Sharon Martingale

I live in Linden, New Jersey, and I am married to my amazing husband, Matt. We
live with our two kitties and goldfish. I am an Assistant Vice President for Investors Bank
in their IT Department. I have been in banking for almost twenty years. I love traveling
with my husband, seeing new places that I have always dreamt of seeing. I am an amateur
genealogist for my family and have spent hours compiling our family tree. I also collect
teddy bears.


I think a part of me has always known that something was off about my health.
My brother used to poke me in the arm and wait for the delayed pain response that he
found funny. I started feeling tired more and more, often attributing it to long hours and
stress. I was only partially correct about that.


I was diagnosed with Fibromyalgia in 2011 at the age of 37. This was after
visiting every type of doctor imaginable – including holistic medical practitioners. I was
almost relieved to have a name of something to fight. It was so hard for all those years to
think that it was all in my head, or that it was my imagination. Finding out that I had
something real was overwhelming. I cried out of gratitude for having the name of my


I have been very lucky since my diagnosis. I am still able to work and care for my
family. Some changes I have faced have been to slow things down a bit and use a walker
when I need to for long trips. I have learned to ask for help and to rest when I need it. I
have had to adjust to letting others do things for me that I would have normally done for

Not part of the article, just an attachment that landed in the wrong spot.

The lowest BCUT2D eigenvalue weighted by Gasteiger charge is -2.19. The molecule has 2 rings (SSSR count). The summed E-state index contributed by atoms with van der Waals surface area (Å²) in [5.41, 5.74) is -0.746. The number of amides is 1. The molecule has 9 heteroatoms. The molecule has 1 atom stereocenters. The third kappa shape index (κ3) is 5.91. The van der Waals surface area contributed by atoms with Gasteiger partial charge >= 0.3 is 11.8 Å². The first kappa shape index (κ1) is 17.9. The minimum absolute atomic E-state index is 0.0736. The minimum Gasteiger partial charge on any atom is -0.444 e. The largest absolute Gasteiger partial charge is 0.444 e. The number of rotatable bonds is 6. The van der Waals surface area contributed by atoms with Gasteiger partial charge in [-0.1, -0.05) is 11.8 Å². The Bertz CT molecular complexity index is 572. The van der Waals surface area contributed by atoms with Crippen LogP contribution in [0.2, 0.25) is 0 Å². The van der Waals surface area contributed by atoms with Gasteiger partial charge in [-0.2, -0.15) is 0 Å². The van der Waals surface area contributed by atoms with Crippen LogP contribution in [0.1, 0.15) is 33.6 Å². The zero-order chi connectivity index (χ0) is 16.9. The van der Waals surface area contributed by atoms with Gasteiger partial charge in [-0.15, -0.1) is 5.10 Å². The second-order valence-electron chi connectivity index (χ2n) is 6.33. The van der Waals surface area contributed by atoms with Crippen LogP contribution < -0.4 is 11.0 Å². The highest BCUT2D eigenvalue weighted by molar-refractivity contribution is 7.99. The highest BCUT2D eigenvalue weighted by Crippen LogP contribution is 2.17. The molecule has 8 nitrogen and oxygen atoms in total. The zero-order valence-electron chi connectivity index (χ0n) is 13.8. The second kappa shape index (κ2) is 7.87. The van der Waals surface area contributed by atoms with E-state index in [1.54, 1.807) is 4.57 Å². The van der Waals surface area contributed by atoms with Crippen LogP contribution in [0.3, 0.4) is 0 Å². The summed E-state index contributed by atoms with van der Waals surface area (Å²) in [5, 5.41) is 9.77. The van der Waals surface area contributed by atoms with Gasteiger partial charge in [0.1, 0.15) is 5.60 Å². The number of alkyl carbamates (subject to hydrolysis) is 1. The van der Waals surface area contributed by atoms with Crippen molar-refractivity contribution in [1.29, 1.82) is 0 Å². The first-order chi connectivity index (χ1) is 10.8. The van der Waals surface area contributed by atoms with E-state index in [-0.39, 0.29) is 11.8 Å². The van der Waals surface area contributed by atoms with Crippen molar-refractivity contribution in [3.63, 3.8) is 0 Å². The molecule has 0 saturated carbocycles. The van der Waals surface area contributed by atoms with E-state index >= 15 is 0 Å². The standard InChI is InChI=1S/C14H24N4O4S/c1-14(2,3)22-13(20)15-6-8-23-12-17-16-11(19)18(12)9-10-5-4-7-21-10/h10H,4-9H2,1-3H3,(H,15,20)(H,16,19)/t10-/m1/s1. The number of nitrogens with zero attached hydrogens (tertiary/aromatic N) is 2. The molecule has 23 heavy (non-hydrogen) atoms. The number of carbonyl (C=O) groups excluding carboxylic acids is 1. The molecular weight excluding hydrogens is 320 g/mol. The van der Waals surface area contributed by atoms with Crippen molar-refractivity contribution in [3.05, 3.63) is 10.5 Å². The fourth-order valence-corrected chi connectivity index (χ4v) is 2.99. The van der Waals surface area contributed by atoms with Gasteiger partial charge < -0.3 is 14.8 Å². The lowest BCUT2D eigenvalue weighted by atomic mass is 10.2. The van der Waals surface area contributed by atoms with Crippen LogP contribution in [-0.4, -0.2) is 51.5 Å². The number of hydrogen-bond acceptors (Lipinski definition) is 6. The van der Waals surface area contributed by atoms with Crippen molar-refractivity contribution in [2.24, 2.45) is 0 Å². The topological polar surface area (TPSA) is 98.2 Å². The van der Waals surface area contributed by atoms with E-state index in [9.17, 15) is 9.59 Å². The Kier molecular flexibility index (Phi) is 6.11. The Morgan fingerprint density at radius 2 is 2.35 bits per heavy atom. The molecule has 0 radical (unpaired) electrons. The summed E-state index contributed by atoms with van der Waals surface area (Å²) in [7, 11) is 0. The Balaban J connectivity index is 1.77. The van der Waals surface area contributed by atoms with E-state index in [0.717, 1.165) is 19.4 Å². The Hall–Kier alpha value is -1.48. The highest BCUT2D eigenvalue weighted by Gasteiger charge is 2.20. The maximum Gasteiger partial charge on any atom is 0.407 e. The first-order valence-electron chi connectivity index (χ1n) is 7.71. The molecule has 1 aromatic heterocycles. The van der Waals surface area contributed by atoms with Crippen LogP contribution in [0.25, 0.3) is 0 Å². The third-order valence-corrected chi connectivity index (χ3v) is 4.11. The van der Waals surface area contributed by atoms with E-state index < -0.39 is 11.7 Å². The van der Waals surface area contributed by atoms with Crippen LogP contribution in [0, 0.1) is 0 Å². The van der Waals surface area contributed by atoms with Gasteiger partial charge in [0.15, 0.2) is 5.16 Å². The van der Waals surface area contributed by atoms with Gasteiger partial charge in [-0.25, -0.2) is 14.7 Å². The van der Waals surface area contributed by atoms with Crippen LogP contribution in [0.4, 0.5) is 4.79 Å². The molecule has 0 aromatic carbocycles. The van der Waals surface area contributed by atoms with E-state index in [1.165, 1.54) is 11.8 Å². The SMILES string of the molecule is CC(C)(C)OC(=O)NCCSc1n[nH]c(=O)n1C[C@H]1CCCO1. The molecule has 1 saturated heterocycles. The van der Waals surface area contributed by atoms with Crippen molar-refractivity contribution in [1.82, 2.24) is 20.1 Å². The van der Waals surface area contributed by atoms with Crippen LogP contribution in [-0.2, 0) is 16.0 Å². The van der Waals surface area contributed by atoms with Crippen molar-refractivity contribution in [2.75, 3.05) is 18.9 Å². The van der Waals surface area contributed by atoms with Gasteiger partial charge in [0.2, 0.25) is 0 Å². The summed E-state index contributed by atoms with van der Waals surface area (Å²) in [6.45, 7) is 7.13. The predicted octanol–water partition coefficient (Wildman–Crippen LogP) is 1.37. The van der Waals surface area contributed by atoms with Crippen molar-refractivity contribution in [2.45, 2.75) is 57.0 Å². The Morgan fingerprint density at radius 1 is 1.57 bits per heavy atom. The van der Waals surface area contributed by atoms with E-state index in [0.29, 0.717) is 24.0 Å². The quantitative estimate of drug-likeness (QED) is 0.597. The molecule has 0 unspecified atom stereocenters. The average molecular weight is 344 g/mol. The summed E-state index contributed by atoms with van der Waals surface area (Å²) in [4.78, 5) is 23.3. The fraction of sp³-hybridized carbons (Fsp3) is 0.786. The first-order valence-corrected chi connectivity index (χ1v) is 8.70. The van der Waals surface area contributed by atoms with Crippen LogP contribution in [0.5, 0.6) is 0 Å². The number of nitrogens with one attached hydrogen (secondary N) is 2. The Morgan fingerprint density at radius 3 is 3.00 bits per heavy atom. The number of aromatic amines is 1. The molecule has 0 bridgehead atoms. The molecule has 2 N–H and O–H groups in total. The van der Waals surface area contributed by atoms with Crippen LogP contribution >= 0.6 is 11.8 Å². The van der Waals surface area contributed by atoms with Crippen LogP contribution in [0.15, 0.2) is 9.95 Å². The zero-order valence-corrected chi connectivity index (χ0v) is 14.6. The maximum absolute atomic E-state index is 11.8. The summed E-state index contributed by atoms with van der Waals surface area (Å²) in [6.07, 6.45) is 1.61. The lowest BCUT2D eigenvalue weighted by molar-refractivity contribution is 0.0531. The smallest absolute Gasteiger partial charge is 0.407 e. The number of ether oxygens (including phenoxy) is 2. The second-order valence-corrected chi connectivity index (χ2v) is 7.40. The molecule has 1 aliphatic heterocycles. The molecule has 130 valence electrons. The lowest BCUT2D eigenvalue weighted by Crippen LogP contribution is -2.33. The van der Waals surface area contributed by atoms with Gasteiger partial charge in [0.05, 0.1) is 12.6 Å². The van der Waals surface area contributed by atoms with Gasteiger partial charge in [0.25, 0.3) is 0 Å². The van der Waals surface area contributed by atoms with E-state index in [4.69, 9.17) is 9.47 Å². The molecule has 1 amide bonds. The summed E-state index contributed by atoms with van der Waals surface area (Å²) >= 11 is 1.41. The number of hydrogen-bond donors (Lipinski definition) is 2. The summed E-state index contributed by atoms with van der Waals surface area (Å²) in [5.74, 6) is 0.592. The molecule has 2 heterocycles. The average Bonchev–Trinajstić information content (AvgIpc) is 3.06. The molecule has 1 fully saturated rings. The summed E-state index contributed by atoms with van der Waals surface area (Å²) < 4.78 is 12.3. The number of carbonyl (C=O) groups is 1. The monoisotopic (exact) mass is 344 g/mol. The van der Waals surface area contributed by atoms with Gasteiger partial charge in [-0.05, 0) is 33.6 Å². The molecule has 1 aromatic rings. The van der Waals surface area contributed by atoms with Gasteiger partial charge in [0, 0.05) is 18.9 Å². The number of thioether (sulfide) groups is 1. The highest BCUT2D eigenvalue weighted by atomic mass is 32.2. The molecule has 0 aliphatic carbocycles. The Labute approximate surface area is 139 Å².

My family didn’t know what to think or do at first. It was several years before
they started reading the information I gave them, but they have been extremely
supportive. My husband has been so incredible through all of this. He takes care of most
of the heavy-duty items in the house, he keeps me focused, and he reminds me to rest. He
is my hero.


One of the biggest challenges that we face is the lack of knowledge out there
about the illness. We have come a long way, but there are still many doctors who have
only a footnote of experience in handling our condition. They often get frustrated because
there is nothing that they can “see” and “fix.”


I am an open book with friends and family about my illness and symptoms. I
share EVERYTHING with my friends, family, co-workers, online, etc. I want people to
see that this is a part of my life, and I am still fighting. I want people to know what the
signs and symptoms are, and to get information that they may need to get their own


Besides Fibro, I also have degenerative osteoarthritis and endometriosis.


The best advice I can give someone regarding Fibromyalgia is “Don’t be afraid to
rest. It is OK to give yourself a break and heal. You are not responsible for everything.”
How I manage my fibromyalgia is, in the evenings, I try to meditate and color. I
find that coloring allows my mind to rest and just be. I try to avoid pain medication but
take it when I need it.


My father was always a huge inspiration for me. He taught me to keep fighting, to
never settle.


One of my biggest battles that I confront is having arthritis for many years, I am